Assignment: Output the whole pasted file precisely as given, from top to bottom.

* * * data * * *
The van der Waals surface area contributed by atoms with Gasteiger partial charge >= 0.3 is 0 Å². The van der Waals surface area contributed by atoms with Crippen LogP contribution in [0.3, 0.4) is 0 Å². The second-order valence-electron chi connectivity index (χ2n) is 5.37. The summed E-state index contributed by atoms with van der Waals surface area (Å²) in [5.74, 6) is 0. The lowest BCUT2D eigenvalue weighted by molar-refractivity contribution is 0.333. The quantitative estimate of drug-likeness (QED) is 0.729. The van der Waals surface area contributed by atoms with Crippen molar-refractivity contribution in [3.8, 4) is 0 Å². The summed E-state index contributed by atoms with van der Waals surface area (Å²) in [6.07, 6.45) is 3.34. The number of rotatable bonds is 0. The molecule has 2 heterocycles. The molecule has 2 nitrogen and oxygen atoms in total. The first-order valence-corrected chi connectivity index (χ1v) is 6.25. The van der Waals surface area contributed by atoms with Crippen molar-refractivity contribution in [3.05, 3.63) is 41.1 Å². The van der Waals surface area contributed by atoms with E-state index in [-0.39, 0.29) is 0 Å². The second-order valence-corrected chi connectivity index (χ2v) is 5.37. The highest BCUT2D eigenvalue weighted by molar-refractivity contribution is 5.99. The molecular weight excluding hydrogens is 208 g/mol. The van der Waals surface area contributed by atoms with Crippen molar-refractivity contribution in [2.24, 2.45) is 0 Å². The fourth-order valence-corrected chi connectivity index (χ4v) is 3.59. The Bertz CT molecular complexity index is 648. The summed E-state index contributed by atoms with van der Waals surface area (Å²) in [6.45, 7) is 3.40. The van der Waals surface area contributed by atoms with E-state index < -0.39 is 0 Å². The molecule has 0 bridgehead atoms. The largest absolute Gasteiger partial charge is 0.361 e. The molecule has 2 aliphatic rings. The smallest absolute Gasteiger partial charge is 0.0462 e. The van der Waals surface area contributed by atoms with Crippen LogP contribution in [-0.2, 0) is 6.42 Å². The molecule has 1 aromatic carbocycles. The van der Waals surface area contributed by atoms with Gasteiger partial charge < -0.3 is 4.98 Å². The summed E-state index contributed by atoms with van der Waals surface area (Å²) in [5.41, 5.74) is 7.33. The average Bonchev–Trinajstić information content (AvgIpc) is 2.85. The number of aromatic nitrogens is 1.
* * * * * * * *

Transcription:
The van der Waals surface area contributed by atoms with Gasteiger partial charge >= 0.3 is 0 Å². The van der Waals surface area contributed by atoms with Crippen LogP contribution in [0.3, 0.4) is 0 Å². The second-order valence-electron chi connectivity index (χ2n) is 5.37. The summed E-state index contributed by atoms with van der Waals surface area (Å²) in [5.74, 6) is 0. The lowest BCUT2D eigenvalue weighted by molar-refractivity contribution is 0.333. The quantitative estimate of drug-likeness (QED) is 0.729. The van der Waals surface area contributed by atoms with Crippen molar-refractivity contribution in [3.8, 4) is 0 Å². The summed E-state index contributed by atoms with van der Waals surface area (Å²) in [6.07, 6.45) is 3.34. The number of rotatable bonds is 0. The molecule has 2 heterocycles. The molecule has 2 nitrogen and oxygen atoms in total. The first-order valence-corrected chi connectivity index (χ1v) is 6.25. The van der Waals surface area contributed by atoms with Crippen molar-refractivity contribution in [3.05, 3.63) is 41.1 Å². The van der Waals surface area contributed by atoms with E-state index in [-0.39, 0.29) is 0 Å². The second-order valence-corrected chi connectivity index (χ2v) is 5.37. The highest BCUT2D eigenvalue weighted by molar-refractivity contribution is 5.99. The molecular weight excluding hydrogens is 208 g/mol. The van der Waals surface area contributed by atoms with Crippen molar-refractivity contribution in [2.24, 2.45) is 0 Å². The fourth-order valence-corrected chi connectivity index (χ4v) is 3.59. The Bertz CT molecular complexity index is 648. The summed E-state index contributed by atoms with van der Waals surface area (Å²) in [6.45, 7) is 3.40. The van der Waals surface area contributed by atoms with E-state index < -0.39 is 0 Å². The molecule has 0 bridgehead atoms. The largest absolute Gasteiger partial charge is 0.361 e. The molecule has 2 aliphatic rings. The smallest absolute Gasteiger partial charge is 0.0462 e. The van der Waals surface area contributed by atoms with Crippen LogP contribution in [-0.2, 0) is 6.42 Å². The molecule has 1 aromatic carbocycles. The van der Waals surface area contributed by atoms with Gasteiger partial charge < -0.3 is 4.98 Å². The summed E-state index contributed by atoms with van der Waals surface area (Å²) in [5.41, 5.74) is 7.33. The average Bonchev–Trinajstić information content (AvgIpc) is 2.85. The number of aromatic nitrogens is 1.